With the “Merge” and the accompanying change to proof of stake, the Ethereum blockchain received arguably the most crucial and largest upgrade of all time on September 15. With “Shanghai”, however, the next upgrade is already just around the corner.
After a month-long break, Ethereum developers met last Friday for their 148th All Core Developers (ACD) meeting. Chaired by Tim Beiko of the Ethereum Foundation, the developers discussed the plans for Shanghai.
Together, they found consensus that Shanghai should include, at a minimum, the withdrawal of staked ETH (EIP 4895) and three other minor network optimizations (EIP 3651, 3855, and 3860). In addition, the core developers reached an agreement to further review EIP 4844 and Ethereum Virtual Machine Object Format (EOF) code changes for a possible inclusion in the Shanghai upgrade.
Another much-discussed update that some developers are looking to include in Shanghai is what is known as proto-danksharding, EIP 4844. Proto-danksharding is a preliminary version of sharding that introduces a new transaction type to Ethereum. It can be used to settle batches of transactions from layer 2 rollups in a cost-effective manner.
However, representatives from Besu and Nethermind expressed concerns about implementation readiness, stating that the complexity and scope of the code change is not yet well defined.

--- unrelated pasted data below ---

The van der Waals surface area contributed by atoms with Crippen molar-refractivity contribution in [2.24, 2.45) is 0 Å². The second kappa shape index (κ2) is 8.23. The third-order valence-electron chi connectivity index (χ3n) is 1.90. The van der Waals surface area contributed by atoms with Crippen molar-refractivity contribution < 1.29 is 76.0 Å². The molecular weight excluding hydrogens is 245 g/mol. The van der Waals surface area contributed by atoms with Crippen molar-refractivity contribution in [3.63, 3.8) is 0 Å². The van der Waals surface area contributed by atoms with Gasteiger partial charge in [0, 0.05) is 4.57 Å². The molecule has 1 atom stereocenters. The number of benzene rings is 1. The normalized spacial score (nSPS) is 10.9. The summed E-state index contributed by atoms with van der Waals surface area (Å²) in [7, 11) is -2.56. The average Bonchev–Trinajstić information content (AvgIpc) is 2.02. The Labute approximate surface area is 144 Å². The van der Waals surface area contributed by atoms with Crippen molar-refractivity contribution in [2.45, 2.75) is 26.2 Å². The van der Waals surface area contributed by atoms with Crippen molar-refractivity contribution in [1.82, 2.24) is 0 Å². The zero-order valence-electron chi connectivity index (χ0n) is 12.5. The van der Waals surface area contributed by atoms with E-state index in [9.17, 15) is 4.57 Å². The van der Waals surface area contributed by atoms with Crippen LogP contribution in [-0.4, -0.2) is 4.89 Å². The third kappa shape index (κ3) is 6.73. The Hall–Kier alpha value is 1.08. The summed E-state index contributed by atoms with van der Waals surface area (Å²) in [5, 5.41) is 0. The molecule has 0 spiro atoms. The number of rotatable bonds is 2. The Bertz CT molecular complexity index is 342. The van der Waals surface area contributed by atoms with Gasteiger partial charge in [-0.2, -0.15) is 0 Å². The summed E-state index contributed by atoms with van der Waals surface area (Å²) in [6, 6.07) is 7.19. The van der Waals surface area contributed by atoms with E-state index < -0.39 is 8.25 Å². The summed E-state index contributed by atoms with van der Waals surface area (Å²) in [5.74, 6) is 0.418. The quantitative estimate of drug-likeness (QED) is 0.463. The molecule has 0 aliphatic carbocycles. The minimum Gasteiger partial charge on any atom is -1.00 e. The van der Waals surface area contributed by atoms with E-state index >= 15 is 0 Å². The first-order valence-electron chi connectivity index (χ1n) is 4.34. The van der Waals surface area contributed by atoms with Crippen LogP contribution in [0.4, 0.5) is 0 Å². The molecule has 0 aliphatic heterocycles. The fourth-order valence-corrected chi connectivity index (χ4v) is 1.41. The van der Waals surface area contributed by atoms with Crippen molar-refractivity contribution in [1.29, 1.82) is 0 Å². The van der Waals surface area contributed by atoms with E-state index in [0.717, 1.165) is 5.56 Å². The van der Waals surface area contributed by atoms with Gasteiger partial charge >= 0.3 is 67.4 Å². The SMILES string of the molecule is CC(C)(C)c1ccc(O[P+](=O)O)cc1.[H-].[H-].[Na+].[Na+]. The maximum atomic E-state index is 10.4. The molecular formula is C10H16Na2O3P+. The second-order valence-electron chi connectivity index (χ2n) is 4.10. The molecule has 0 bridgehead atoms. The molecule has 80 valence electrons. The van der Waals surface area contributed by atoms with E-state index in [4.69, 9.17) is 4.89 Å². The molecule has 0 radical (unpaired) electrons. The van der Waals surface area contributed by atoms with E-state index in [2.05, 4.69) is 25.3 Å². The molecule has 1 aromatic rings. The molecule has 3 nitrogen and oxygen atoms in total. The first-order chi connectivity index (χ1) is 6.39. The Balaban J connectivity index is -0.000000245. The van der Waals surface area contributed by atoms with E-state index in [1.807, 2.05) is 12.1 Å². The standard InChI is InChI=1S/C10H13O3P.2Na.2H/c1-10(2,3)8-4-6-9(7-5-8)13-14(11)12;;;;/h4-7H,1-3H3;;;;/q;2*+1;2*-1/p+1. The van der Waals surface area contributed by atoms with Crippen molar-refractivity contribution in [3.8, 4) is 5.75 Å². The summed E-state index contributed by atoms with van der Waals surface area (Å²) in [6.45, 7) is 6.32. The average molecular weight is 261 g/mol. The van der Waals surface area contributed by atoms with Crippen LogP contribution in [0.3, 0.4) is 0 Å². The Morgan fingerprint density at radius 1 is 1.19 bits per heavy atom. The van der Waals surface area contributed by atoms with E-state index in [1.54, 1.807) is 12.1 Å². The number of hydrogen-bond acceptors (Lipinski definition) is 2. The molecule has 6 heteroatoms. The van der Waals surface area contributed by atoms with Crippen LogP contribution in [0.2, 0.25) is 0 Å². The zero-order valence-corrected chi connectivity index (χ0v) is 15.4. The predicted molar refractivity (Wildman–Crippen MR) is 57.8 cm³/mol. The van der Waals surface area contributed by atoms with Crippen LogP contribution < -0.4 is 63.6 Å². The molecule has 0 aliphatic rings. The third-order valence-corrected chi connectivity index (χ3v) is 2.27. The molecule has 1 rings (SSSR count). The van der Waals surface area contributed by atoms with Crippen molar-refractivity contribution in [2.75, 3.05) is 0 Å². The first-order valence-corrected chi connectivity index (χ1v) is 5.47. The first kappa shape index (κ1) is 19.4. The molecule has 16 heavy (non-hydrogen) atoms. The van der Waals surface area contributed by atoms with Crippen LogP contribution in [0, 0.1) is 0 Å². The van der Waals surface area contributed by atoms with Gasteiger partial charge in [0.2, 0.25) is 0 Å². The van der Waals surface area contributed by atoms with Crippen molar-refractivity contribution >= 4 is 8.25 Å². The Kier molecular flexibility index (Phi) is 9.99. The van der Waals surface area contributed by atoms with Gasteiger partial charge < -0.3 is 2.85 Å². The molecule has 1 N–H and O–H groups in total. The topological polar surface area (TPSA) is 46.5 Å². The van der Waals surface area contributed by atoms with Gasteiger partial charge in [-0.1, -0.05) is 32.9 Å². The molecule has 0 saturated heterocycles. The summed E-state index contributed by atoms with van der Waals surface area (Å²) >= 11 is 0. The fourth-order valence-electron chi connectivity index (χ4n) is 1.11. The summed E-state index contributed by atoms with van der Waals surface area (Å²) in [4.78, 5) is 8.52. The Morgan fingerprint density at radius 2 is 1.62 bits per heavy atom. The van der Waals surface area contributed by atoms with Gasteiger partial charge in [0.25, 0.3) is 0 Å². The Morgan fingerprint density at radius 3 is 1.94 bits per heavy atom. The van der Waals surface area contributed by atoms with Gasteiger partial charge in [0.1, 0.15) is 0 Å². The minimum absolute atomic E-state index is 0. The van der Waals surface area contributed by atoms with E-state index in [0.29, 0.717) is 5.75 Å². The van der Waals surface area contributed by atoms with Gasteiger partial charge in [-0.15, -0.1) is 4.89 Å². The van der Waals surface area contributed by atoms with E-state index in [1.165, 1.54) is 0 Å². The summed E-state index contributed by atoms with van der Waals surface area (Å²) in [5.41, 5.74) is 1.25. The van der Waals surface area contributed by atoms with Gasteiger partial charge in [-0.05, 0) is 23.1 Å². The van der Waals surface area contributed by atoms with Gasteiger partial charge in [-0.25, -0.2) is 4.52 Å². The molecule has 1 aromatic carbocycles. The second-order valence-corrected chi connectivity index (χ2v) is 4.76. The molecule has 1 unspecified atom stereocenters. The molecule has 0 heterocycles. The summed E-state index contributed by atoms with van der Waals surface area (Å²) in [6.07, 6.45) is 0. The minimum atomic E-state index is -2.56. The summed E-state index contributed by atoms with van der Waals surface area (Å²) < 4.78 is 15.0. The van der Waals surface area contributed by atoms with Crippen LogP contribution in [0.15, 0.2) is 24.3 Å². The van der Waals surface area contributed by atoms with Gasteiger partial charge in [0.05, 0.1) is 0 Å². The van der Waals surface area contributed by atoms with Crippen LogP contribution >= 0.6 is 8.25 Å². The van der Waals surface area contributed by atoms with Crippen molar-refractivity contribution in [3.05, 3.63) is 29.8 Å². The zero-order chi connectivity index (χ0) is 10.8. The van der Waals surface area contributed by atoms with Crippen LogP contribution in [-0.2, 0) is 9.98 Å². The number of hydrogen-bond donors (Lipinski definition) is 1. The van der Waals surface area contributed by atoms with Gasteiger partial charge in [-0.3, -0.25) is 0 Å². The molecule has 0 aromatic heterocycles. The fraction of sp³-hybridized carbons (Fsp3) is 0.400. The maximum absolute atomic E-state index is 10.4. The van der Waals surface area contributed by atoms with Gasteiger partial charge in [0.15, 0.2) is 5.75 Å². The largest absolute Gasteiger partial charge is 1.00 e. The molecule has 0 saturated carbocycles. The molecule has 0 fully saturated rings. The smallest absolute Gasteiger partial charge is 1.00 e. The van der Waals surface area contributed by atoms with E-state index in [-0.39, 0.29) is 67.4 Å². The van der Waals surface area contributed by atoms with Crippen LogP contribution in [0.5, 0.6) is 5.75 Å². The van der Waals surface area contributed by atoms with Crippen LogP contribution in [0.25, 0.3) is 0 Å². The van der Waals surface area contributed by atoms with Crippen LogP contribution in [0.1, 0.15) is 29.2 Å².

What Impact Will Ethereum’s Shanghai Provide On Price?
Considering the fact that currently around 15.51 million ETH are staked, which corresponds to around 12.7% of the total supply, the Shanghai upgrade could exert enormous selling pressure.
Shanghai could give investors their first opportunity to unload their ETH, some of which have been staked for two years. Even if half of all staked ETH retained their status, the selling pressure from the other half would be enormous.
Two crucial factors for the Ether price recently were the high proportion of illiquid ETH through the lockup of ETH and EIP-1559, also known as the “ultra sound money” upgrade. The upgrade implemented a fee burn mechanism on August 05 that wipes out the ETH base fees paid to record transactions on Ethereum.
This causes the ETH supply to decrease whenever more ETH is destroyed through fee burn than is created through ETH issuance.
Core developers have not yet agreed on a date for the upgrade. Depending on how proto-danksharding progresses, doing a hard fork with only staked ETH withdrawals and the smaller EIPs could mean Shanghai part one arrives in February 2023. Thus, Shanghai part two, which will then focus exclusively on proto-danksharding, would be integrated into the mainnet in September.
In contrast, bundling all EIPs in one hard fork could mean that Shanghai happens “sometime in June or July”.
Ahead of today’s FOMC meeting, ETH investors seem to remain cautious. The price is moving below the 200-day moving average, but above the 100-day moving average.